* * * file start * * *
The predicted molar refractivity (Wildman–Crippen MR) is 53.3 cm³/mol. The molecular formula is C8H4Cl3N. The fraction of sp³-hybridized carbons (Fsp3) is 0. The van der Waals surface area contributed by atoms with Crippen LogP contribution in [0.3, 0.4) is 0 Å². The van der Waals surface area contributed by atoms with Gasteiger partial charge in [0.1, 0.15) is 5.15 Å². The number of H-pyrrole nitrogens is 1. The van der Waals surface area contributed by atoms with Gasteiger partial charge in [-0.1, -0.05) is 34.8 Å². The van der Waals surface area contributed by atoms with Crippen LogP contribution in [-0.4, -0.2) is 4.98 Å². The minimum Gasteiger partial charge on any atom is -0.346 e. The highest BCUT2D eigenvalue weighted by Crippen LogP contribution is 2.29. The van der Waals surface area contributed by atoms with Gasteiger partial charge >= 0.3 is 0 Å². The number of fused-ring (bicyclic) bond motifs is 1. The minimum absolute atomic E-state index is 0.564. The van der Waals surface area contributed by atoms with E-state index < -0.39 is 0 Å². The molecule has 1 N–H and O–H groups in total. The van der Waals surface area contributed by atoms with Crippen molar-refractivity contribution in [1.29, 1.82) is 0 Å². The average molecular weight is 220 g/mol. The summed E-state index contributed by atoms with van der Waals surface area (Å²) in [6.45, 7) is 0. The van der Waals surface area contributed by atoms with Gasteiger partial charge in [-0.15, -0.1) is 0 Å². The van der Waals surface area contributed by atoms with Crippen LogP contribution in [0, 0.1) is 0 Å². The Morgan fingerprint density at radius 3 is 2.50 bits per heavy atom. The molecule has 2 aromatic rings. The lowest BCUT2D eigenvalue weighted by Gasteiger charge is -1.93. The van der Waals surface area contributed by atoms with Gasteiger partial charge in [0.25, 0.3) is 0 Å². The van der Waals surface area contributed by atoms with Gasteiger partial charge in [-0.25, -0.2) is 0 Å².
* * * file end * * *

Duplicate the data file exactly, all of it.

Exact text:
The predicted molar refractivity (Wildman–Crippen MR) is 53.3 cm³/mol. The molecular formula is C8H4Cl3N. The fraction of sp³-hybridized carbons (Fsp3) is 0. The van der Waals surface area contributed by atoms with Crippen LogP contribution in [0.3, 0.4) is 0 Å². The van der Waals surface area contributed by atoms with Gasteiger partial charge in [0.1, 0.15) is 5.15 Å². The number of H-pyrrole nitrogens is 1. The van der Waals surface area contributed by atoms with Gasteiger partial charge in [-0.1, -0.05) is 34.8 Å². The van der Waals surface area contributed by atoms with Crippen LogP contribution in [-0.4, -0.2) is 4.98 Å². The minimum Gasteiger partial charge on any atom is -0.346 e. The highest BCUT2D eigenvalue weighted by Crippen LogP contribution is 2.29. The van der Waals surface area contributed by atoms with Gasteiger partial charge >= 0.3 is 0 Å². The number of fused-ring (bicyclic) bond motifs is 1. The minimum absolute atomic E-state index is 0.564. The van der Waals surface area contributed by atoms with E-state index < -0.39 is 0 Å². The molecule has 1 N–H and O–H groups in total. The van der Waals surface area contributed by atoms with Crippen molar-refractivity contribution in [1.29, 1.82) is 0 Å². The average molecular weight is 220 g/mol. The summed E-state index contributed by atoms with van der Waals surface area (Å²) in [6.45, 7) is 0. The van der Waals surface area contributed by atoms with Gasteiger partial charge in [-0.15, -0.1) is 0 Å². The van der Waals surface area contributed by atoms with Crippen LogP contribution in [0, 0.1) is 0 Å². The Morgan fingerprint density at radius 3 is 2.50 bits per heavy atom. The molecule has 2 aromatic rings. The lowest BCUT2D eigenvalue weighted by Gasteiger charge is -1.93. The van der Waals surface area contributed by atoms with Gasteiger partial charge in [0.25, 0.3) is 0 Å². The van der Waals surface area contributed by atoms with Gasteiger partial charge in [-0.25, -0.2) is 0 Å².